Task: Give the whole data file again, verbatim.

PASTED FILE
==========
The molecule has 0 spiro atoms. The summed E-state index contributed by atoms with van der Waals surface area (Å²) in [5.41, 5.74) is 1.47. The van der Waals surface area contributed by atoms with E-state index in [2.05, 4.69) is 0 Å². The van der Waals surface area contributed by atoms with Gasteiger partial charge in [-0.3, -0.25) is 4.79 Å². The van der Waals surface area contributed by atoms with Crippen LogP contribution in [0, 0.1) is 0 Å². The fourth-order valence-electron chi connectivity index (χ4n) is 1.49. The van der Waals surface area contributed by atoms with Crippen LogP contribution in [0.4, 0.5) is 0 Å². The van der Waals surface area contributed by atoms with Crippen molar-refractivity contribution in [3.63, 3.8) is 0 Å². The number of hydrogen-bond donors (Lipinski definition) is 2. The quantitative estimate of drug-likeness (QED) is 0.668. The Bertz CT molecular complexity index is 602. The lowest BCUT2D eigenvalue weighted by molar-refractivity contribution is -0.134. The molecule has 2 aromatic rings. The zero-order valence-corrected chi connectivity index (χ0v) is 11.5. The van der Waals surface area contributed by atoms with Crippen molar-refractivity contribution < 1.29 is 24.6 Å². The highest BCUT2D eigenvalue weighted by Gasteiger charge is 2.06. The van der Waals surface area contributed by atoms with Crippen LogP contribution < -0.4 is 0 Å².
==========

The molecule has 0 spiro atoms. The summed E-state index contributed by atoms with van der Waals surface area (Å²) in [5.41, 5.74) is 1.47. The van der Waals surface area contributed by atoms with E-state index in [2.05, 4.69) is 0 Å². The van der Waals surface area contributed by atoms with Gasteiger partial charge in [-0.3, -0.25) is 4.79 Å². The van der Waals surface area contributed by atoms with Crippen LogP contribution in [0, 0.1) is 0 Å². The fourth-order valence-electron chi connectivity index (χ4n) is 1.49. The van der Waals surface area contributed by atoms with Crippen LogP contribution in [0.4, 0.5) is 0 Å². The van der Waals surface area contributed by atoms with Crippen molar-refractivity contribution in [3.63, 3.8) is 0 Å². The number of hydrogen-bond donors (Lipinski definition) is 2. The quantitative estimate of drug-likeness (QED) is 0.668. The Bertz CT molecular complexity index is 602. The lowest BCUT2D eigenvalue weighted by molar-refractivity contribution is -0.134. The molecule has 2 aromatic rings. The zero-order valence-corrected chi connectivity index (χ0v) is 11.5. The van der Waals surface area contributed by atoms with Crippen molar-refractivity contribution < 1.29 is 24.6 Å². The highest BCUT2D eigenvalue weighted by Gasteiger charge is 2.06. The van der Waals surface area contributed by atoms with Crippen LogP contribution < -0.4 is 0 Å².